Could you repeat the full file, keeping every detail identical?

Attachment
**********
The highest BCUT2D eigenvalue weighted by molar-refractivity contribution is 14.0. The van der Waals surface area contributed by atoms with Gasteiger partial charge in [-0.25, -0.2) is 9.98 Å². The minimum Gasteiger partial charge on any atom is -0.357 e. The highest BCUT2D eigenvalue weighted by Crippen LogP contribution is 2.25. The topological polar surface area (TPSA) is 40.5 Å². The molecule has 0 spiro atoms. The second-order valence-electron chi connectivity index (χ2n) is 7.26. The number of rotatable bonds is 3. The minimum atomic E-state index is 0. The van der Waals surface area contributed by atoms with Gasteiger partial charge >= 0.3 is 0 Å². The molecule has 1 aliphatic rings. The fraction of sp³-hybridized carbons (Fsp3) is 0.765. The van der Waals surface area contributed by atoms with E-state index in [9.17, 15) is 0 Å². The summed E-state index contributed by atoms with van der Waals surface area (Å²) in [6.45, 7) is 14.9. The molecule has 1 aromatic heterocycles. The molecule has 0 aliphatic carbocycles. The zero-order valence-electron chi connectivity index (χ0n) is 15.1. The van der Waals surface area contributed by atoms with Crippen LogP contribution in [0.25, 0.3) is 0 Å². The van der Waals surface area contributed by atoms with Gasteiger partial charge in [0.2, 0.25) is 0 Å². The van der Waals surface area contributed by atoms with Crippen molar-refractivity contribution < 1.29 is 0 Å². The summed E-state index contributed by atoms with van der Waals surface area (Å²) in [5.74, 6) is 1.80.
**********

The highest BCUT2D eigenvalue weighted by molar-refractivity contribution is 14.0. The van der Waals surface area contributed by atoms with Gasteiger partial charge in [-0.25, -0.2) is 9.98 Å². The minimum Gasteiger partial charge on any atom is -0.357 e. The highest BCUT2D eigenvalue weighted by Crippen LogP contribution is 2.25. The topological polar surface area (TPSA) is 40.5 Å². The molecule has 0 spiro atoms. The second-order valence-electron chi connectivity index (χ2n) is 7.26. The number of rotatable bonds is 3. The minimum atomic E-state index is 0. The van der Waals surface area contributed by atoms with Gasteiger partial charge >= 0.3 is 0 Å². The molecule has 1 aliphatic rings. The fraction of sp³-hybridized carbons (Fsp3) is 0.765. The van der Waals surface area contributed by atoms with E-state index in [9.17, 15) is 0 Å². The summed E-state index contributed by atoms with van der Waals surface area (Å²) in [6.45, 7) is 14.9. The molecule has 1 aromatic heterocycles. The molecule has 0 aliphatic carbocycles. The zero-order valence-electron chi connectivity index (χ0n) is 15.1. The van der Waals surface area contributed by atoms with Crippen LogP contribution in [0.25, 0.3) is 0 Å². The van der Waals surface area contributed by atoms with Gasteiger partial charge in [0.2, 0.25) is 0 Å². The van der Waals surface area contributed by atoms with Crippen molar-refractivity contribution < 1.29 is 0 Å². The summed E-state index contributed by atoms with van der Waals surface area (Å²) in [5.74, 6) is 1.80.